Beyond the hype of Machine Learning and Artificial Intelligence that we have witnessed the past decade, lies something truly remarkable; the ability of machines to think, or rather our ability to devise techniques and make them ‘think’. To make them think fast and in scale, serving us in ways that the human insight might not be able to wander or comprehend.
It has been deemed the “hottest job of the 21st century”. I am sure a lot of enthusiasts out there would want to work for big companies such as FAANG (Facebook, Amazon, Apple, Netflix, Google) each one of them major players and pioneers in their respective domains, wouldn’t they? And more importantly… who has ever thought ‘If only I had that MSc in Artificial Intelligence from -insert university’s name here-…that would pave the way for me to land a job in one of those firms.
Well…I for one, definitely have thought about it. It is not a secret that some of those companies — if not all — no longer consider a MSc a major requirement to assign you to their roaster, however it is no secret either that many aspiring ML/AI engineers would happily acquire a MSc that would boost their confidence to apply for a job like this.
There comes the catch however… not everyone has the resources, economical or otherwise to chase that goal. Being unable to allocate time to a formal course in a university due to time and funding limitations, I thought I should give it a try by ‘copying’ the curriculum of a very prestigious university programme on AI. Being a resident in the UK, what better candidate than the UCL’s (University College London) Data Science and Machine Learning MSc course? UCL is one of the most renowned and prestigious institutions (see rankings), more importantly, this specific programme seems — at least to my eyes — a quite deep and broad approach to a plethora of subsects pertinent to classical and modern AI.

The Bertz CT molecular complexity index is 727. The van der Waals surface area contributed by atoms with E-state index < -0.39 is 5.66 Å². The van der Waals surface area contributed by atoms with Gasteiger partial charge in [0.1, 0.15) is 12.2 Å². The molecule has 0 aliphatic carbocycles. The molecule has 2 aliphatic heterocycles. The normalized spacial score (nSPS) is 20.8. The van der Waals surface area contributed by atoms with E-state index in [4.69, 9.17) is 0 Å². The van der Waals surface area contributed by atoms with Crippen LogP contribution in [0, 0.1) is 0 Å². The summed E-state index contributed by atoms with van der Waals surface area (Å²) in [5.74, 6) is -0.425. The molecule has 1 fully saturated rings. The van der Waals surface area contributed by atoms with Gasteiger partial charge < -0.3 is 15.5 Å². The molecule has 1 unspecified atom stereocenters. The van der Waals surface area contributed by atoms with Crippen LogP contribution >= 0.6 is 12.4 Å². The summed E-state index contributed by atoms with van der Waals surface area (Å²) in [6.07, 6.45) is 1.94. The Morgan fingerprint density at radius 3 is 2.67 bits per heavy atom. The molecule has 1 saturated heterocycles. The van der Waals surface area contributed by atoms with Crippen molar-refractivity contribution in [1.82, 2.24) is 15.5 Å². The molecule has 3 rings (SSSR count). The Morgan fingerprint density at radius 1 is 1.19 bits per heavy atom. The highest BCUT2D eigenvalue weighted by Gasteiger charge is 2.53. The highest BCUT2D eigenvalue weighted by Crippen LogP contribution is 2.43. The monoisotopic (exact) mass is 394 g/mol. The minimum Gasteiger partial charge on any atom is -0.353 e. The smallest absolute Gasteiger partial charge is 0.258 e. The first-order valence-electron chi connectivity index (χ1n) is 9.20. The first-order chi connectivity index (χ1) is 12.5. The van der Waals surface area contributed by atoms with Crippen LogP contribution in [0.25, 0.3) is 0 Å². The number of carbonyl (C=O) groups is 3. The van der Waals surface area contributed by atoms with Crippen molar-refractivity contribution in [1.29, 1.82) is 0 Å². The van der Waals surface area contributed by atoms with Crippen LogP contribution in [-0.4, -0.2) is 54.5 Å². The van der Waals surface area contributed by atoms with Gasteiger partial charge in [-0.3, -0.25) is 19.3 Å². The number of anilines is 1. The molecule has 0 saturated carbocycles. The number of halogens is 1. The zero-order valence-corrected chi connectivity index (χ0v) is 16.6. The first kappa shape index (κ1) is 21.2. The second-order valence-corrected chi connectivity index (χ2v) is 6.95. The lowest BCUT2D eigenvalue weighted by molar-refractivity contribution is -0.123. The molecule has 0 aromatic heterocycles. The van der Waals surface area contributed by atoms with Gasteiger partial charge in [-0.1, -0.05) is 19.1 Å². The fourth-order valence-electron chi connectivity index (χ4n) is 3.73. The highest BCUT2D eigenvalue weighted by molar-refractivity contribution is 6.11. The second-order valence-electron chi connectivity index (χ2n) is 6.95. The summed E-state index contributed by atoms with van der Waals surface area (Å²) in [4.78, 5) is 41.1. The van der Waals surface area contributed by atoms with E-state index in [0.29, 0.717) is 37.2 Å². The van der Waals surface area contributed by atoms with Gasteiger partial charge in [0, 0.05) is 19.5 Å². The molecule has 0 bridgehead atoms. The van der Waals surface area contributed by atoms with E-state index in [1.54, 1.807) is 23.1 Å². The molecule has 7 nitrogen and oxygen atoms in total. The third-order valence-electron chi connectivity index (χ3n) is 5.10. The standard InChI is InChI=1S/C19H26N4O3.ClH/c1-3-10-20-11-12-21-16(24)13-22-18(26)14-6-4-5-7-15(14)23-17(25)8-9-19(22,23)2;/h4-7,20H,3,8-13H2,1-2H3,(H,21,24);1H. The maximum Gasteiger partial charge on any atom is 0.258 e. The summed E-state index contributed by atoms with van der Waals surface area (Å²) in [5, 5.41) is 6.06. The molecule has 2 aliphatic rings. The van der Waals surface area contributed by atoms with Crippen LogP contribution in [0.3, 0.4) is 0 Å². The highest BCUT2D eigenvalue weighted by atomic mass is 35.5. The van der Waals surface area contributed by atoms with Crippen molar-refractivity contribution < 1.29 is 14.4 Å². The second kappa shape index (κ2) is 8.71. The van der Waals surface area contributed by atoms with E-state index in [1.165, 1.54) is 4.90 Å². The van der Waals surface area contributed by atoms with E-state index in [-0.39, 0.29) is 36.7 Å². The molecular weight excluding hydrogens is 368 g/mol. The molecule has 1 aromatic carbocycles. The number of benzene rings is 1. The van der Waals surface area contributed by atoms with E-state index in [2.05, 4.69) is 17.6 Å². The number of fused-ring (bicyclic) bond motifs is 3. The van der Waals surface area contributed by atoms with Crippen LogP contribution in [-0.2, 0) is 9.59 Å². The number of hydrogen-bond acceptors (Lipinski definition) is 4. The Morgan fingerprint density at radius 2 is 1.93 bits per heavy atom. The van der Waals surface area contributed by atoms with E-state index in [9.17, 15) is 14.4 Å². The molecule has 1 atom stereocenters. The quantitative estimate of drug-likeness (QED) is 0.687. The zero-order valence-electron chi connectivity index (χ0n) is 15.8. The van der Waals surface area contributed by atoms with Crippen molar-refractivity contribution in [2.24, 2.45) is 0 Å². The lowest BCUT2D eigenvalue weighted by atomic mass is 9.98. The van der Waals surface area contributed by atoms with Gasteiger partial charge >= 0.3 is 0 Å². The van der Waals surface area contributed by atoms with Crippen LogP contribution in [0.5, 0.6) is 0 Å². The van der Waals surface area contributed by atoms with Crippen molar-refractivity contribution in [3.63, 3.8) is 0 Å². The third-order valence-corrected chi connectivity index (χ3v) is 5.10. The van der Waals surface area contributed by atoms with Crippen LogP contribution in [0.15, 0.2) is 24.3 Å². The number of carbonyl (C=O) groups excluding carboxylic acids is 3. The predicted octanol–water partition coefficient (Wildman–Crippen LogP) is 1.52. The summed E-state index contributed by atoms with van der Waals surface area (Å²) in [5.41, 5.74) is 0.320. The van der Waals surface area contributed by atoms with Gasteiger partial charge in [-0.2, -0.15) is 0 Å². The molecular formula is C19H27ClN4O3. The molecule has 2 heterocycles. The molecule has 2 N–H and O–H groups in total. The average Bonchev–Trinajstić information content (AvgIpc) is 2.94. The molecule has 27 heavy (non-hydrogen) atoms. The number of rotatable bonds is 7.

So, why not try and follow their curriculum then? Well, I am in no way affiliated with UCL, hence I have no access to their exact class material, so I thought I would build up my own curriculum with theirs as a guide. This in itself is a disclaimer that stresses the fact that unavoidably the curriculum I’ll be presenting is ONLY INSPIRED BY UCL and by no means strictly equivalent.
This will be part of a post series revolving around the huge domain of Artificial Intelligence. We will attempt to build a complete Master’s level curriculum that would surely boost the confidence of an AI enthusiast or prospective engineer/scientist. Roughly speaking, part 1 will be all about the core ML, part 2 about Deep Learning, part 3 about Reinforcement Learning, part 4 Miscellaneous, part 5 Robotics and modern applications.
We will try to provide a time schedule and cost of all the recommended resources as well as a rough outline for various scenarios.
As an extra disclaimer, that will probably act as a ruler to measure what I feel is an adequate background, I hold a MEng in Electrical Engineering and Computer Science with a fairly strong background in mathematics and an intermediate grasp of Programming and Computer science. That translates into good grasp of Linear Algebra, Calculus, Probabilities and an intermediate exposure to Python and C++. After all, who can claim to be an expert? What defines perfection? It’s all a constant struggle…
First things first. I will assume a beginner/intermediate level of knowledge in Python. If an absolute beginner and in need of an introduction to the language, I would definitely recommend freeCodeCamp (an excellent endeavour for which we all should be grateful) whose videos can be found online.